The Things They Hoarded



The only things in life more stressful than moving are — in ascending order — illness, divorce, death and helping your parents move hastily out of your childhood home. So, while I empathize with my mom and dad, who are neither ill nor divorced nor dead, I have them to thank for the genetic combination of spontaneity and sentimentality that made their recent move so sanity sucking.

We moved to Harvest Lane when I was 12. Moving in was like going to camp, largely because I was away at camp for the bulk of it, followed by a few Coke-addled nights of eating carryout at a card table. My ambivalence about the place is no less adolescent now than it was then. The pond had no name and the bus had no kids on it. I dubbed it Ben Lake and rode my bike to school, but the neighborhood always felt like anything but. Upon our departure, there were the few farewells but prodigious picking of the pile at the curb. And yet our lawn hosted some of the greatest gatherings — senior class sleep-out, high school graduation party, wedding brunch — each slightly less debauched than the last.

The house is gone but the stuff lugs on. Here are just some of the things I couldn’t bring myself to part with but wasn’t especially eager to sort, schlep and store:

Time Capsule.
I have no recollection of capsuling anything ever. Can’t shake a sneaking suspicion that the hulking Rubbermaid container in the attic was a near-decade-old attempt to avoid cleaning my room. But the note says not to open it until 2014, so time will tell.

Wisdom Teeth.
I saved these in a small bag. Why? I did not then nor do I now have wisdom to spare. Further, the fairy-friendly anticipation of losing my baby teeth years earlier was always dampened by their diminutive size. Wisdom teeth are big. Perhaps someday I’ll fashion them into dice. Or new teeth.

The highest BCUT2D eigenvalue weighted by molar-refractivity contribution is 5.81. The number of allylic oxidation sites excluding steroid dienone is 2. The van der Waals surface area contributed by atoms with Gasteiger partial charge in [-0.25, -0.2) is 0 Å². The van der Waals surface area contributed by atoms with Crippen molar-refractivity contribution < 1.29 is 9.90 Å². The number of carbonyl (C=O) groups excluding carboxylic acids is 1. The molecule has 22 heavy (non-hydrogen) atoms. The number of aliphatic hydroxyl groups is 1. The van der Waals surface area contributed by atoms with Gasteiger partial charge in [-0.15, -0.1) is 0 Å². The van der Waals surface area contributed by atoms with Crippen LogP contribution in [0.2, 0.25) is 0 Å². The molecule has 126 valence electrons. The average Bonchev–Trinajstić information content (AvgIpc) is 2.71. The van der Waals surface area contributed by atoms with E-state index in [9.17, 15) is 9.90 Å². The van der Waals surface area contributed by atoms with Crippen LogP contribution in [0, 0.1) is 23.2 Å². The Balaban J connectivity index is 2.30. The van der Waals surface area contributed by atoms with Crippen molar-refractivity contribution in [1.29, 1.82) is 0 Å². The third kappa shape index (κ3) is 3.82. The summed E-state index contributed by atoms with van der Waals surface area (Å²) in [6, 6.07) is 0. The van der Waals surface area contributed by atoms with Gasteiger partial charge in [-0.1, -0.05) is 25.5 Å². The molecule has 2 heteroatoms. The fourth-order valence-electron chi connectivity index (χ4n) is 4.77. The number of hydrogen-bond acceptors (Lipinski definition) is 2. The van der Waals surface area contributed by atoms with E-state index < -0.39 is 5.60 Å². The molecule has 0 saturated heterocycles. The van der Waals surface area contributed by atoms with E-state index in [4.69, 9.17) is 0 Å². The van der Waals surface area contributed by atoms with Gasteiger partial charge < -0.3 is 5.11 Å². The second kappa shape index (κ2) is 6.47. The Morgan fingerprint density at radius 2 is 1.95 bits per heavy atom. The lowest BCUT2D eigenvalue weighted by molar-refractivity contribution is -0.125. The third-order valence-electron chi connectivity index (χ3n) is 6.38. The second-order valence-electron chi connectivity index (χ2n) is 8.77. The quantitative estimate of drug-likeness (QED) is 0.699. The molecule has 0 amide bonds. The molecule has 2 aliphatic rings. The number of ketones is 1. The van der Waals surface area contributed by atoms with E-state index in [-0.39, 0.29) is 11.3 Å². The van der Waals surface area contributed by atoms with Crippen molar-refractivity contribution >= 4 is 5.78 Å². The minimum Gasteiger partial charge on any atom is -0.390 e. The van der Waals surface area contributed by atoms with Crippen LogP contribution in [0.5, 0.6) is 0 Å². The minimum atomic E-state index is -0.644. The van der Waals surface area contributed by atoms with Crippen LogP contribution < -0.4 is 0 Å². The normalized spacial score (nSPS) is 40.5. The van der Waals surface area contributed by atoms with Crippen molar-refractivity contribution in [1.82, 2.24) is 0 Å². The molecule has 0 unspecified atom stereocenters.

Ben Bear.
My parents interpreted the eponymous stuffed animal as an early sign of my healthy self-esteem. I just thought it was a nice name for a bear. My son is more into his security blanket, which he’s given the doubly narcissistic name “me-me.”

An inspirational Jewish News ad for the third installment of the Teen Mission featuring a picture of me ensconced in the second (see above). I haven’t been back to Israel since but clearly deserve credit for most everyone who has.

Minor Motion Pictures.
During junior and senior year of high school, my friends and I used all the time we saved by not being popular to make two feature-length movies. If memory serves (possibly by helping me misremember), Incarnate and Transgression each opened to sold-out crowds in the Andover theater. Writer-Director-Cameraman-Craft-Services Ben Ketai is making a name for himself in Hollywood — his new show Chosen is a mystery-thriller on Sony’s — so I’m hanging on to all my script drafts, posters and compromising pictures.

Amazing Technicolor Hammock.
I picked this up for pesos on the dollar during our lone trip to San Salvador during a week in the remote village of Ciudad Romero with American Jewish World Service. In spite of my fondness for lying, swaying and netting, I have yet to ham it up.

Grandpa’s Army Coat.
This souvenir is less about the Greatest Generation than the guy who taught me how to play cards and had to go outside to smoke. By then he was a grandfatherly shape — years after his muscle-toned tenure as a welding teacher — but the svelte coat is a reminder of the boy he was when he single-handedly defeated fascism.


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